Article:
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In Hilbert's book Geometry and the imagination, he said that

sphere is the only surface which can be generated by rotation in more than one way.

It is quite intuitive, but I can't give a rigorous proof.

How to prove it?

PS: Here rotation means rotating a closed curve with respect to the axis of symmetry of it that is in the same plane.

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This is not true in general. For example, you can easily see that a plane can be generated by rotations about any line perpendicular to it. Do you mean the surface to be bounded? Or the rotations to be about lines through the origin? –  tomasz Oct 28 '12 at 11:48
    
@tomasz, I edited my post and explained the 'rotation' here, is it clear?.. the object to be rotated is a curve, not a surface, and the curve and the axis must lie in the same plane.. –  hxhxhx88 Oct 28 '12 at 12:25
    
The key element that you have added is the statement about the rotated object being a closed curve (and hence the entire surface has to be bounded). –  tomasz Oct 28 '12 at 18:47
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2 Answers

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Let $S$ be a nonempty subset of $\mathbb R^3$ that can be generated by rotating a closed curve $C$ around $a$ and is also invariant under rotation around $b$. Then $S$ is compact and connected because $C$ is compact and connected.

If $a$ and $b$ do not intersect, let $c$ be a line intersecting both $a$ and $b$ perpendicuularly. Then the rotation by $\pi$ around $a$ followed by rotation by $\pi$ about $b$ leave $c$ fixed but translate it by twice the distance between $a$ and $b$. Thus this is the same as a screw operation along $c$ and causes $S$ to be unbounded, contradicting compactness.

If $a$ and $b$ intersect (wlog. in the origin), their rotations generate all of $SO(3)$, as joriki says. Therefore a single point $x\in S$ has as orbit a sphere aroound the origin (or consists of $x$ alone if $x=0$). We conclude that $S$ is the union of concentric spheres.

Since $S$ is compact and connected, this leaves only the possibilities $$\tag1 S=\{0\} $$ $$\tag2S=\{x\in\mathbb R^3 \colon |x|=r\}\text{ for some }r>0$$ $$\tag3S=\{x\in\mathbb R^3 \colon |x|\le r\}\text{ for some }r>0$$ $$\tag4S=\{x\in\mathbb R^3 \colon r_1\le |x|\le r_2\}\text{ for some }0<r_1<r_2.$$ The only case that actually leads to a surface is indeed $(2)$. The other cases may be obtained with suitable exotic curves.

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Elegant proof! But I'm not familiar with $SO(3)$, why it is generated by two rotations?.. –  hxhxhx88 Oct 28 '12 at 16:52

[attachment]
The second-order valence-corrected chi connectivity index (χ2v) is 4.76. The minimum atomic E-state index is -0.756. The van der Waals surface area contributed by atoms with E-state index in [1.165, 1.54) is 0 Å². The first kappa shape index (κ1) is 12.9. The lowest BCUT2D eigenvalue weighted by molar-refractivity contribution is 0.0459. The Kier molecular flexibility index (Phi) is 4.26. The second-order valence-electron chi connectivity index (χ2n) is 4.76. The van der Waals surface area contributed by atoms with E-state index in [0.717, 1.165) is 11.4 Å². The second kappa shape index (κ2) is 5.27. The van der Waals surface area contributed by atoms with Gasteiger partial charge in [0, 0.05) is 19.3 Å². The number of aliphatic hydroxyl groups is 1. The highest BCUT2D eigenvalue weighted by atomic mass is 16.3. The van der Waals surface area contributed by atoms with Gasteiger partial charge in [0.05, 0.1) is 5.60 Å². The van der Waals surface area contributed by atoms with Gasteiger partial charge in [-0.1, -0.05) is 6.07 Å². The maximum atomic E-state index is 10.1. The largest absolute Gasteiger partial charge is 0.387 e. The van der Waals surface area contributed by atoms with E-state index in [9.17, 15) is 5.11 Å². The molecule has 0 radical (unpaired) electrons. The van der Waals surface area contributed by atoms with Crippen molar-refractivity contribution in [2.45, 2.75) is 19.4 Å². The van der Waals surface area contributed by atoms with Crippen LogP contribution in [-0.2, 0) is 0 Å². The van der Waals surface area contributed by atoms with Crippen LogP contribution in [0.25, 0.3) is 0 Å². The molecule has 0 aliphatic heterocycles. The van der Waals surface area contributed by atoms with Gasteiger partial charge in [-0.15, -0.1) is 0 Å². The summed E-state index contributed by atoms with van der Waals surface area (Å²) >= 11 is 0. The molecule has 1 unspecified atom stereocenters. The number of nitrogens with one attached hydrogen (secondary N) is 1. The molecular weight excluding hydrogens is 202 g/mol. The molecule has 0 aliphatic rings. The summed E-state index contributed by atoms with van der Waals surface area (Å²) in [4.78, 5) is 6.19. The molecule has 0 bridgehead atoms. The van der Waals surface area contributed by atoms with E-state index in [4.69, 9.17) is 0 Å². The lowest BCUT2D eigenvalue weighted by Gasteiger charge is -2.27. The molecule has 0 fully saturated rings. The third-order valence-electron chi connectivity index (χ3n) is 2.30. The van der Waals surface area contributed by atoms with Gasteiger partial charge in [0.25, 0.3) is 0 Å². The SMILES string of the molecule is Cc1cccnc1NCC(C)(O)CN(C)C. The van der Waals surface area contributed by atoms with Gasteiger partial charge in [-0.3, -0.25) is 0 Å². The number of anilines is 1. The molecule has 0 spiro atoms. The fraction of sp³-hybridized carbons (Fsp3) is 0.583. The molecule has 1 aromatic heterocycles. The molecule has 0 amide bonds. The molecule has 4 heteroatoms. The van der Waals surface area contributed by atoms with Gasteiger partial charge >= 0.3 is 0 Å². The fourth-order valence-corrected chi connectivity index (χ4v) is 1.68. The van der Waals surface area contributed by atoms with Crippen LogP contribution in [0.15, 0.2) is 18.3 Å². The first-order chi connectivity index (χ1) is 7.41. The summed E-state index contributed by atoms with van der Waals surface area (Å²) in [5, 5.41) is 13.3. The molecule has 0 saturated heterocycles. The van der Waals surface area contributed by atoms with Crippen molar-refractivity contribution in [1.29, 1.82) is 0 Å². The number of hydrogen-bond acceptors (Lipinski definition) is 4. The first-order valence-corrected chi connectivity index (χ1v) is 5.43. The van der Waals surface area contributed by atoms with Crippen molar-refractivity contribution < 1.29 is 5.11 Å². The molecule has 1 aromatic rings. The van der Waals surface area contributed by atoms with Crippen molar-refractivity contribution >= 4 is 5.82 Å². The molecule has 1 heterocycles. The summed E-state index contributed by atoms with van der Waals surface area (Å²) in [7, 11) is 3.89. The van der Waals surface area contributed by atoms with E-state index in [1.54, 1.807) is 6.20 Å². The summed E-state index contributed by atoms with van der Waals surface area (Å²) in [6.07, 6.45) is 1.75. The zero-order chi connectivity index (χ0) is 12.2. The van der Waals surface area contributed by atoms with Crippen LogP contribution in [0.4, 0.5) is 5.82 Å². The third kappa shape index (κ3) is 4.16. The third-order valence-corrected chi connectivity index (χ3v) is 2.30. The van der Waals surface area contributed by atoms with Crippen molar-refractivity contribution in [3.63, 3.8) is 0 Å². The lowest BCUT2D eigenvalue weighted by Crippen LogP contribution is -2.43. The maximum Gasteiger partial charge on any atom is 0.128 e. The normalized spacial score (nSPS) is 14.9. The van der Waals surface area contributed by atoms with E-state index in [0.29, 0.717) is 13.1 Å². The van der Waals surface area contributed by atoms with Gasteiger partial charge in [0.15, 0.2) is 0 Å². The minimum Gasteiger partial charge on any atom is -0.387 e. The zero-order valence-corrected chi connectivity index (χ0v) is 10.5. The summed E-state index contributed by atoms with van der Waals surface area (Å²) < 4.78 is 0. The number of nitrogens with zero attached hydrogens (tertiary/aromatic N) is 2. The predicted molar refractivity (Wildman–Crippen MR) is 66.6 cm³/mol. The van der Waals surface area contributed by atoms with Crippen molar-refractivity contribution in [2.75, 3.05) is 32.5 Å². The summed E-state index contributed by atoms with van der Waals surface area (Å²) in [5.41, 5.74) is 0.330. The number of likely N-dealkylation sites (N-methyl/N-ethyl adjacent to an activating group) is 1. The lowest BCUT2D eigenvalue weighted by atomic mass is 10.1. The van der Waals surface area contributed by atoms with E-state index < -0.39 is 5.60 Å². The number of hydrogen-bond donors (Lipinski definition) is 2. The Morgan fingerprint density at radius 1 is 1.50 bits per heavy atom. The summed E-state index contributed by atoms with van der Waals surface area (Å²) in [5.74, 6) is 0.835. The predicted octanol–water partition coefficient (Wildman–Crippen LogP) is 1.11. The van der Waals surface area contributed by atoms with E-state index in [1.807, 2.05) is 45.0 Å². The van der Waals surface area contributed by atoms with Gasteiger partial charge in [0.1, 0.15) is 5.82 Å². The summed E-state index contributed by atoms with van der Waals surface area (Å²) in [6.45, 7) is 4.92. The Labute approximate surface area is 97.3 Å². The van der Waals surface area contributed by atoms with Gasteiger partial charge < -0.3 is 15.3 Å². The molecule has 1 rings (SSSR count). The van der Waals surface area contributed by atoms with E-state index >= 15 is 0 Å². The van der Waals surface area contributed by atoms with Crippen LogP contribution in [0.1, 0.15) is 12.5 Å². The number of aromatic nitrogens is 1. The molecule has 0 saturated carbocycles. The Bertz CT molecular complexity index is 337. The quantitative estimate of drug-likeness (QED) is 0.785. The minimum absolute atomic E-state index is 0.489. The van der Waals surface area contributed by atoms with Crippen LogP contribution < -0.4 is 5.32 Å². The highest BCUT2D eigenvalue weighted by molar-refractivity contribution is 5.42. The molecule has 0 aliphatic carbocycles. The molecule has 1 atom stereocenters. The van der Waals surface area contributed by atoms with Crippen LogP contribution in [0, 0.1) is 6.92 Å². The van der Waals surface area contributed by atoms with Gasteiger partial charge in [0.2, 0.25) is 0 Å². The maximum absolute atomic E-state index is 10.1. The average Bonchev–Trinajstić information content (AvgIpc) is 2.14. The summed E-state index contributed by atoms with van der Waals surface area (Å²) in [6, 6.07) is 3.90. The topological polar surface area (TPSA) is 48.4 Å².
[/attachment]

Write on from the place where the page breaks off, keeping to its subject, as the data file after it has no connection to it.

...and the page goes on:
It is mentioned without reference e.g. here. –  Hagen von Eitzen Oct 28 '12 at 17:05
    
OK.. Do you know any reference about the characterization of $SO(3)$?.Particularly, about its closed subgroups... I want to learn it more.. –  hxhxhx88 Oct 28 '12 at 17:41
    
BTW..Is there any argument that can rule out the condition (3) and (4)? I think maybe we can argue that the Lebesgue measure of a curve and the surface rotated by it is zero? However, maybe the measure of a curve must not be 0, for example, the Peano curve... –  hxhxhx88 Oct 28 '12 at 17:43
    
That's what I meant with "may be obtained with exotic curves". Yes, you can take a spacefilling curve of an annulus and rotate it to obtain such a thickened sphere. The question is: Do these beasts match the definition of surface as used in Geometry and the imagination? Or is the definition of curve in that context suitably restricted, e.g. to smooth or rectifyable curves? –  Hagen von Eitzen Oct 28 '12 at 17:54
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A surface of revolution looks the same at all points related by rotations around the axis of revolution. If this is true for two axes, it follows that it looks the same everywhere. That implies among other things that the curvature is the same everywhere, which is only true for the sphere.

The two axes of rotation both have to go through the centre of mass. Rotations about two different axes through the same point together generate all of $SO(3)$, so the surface is invariant under all rotations about axes through that point; that's also true only for the sphere.

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Why are you assuming that the axes intersect at all (and that the center of mass exists)? The surface could be unbounded for all we know. –  tomasz Oct 28 '12 at 11:42
    
Then again, I think the task does have the implicit assumption that the rotations are about lines through the origin. –  tomasz Oct 28 '12 at 11:47
    
yeah, I got your point. but not so rigorous... –  hxhxhx88 Oct 28 '12 at 16:56
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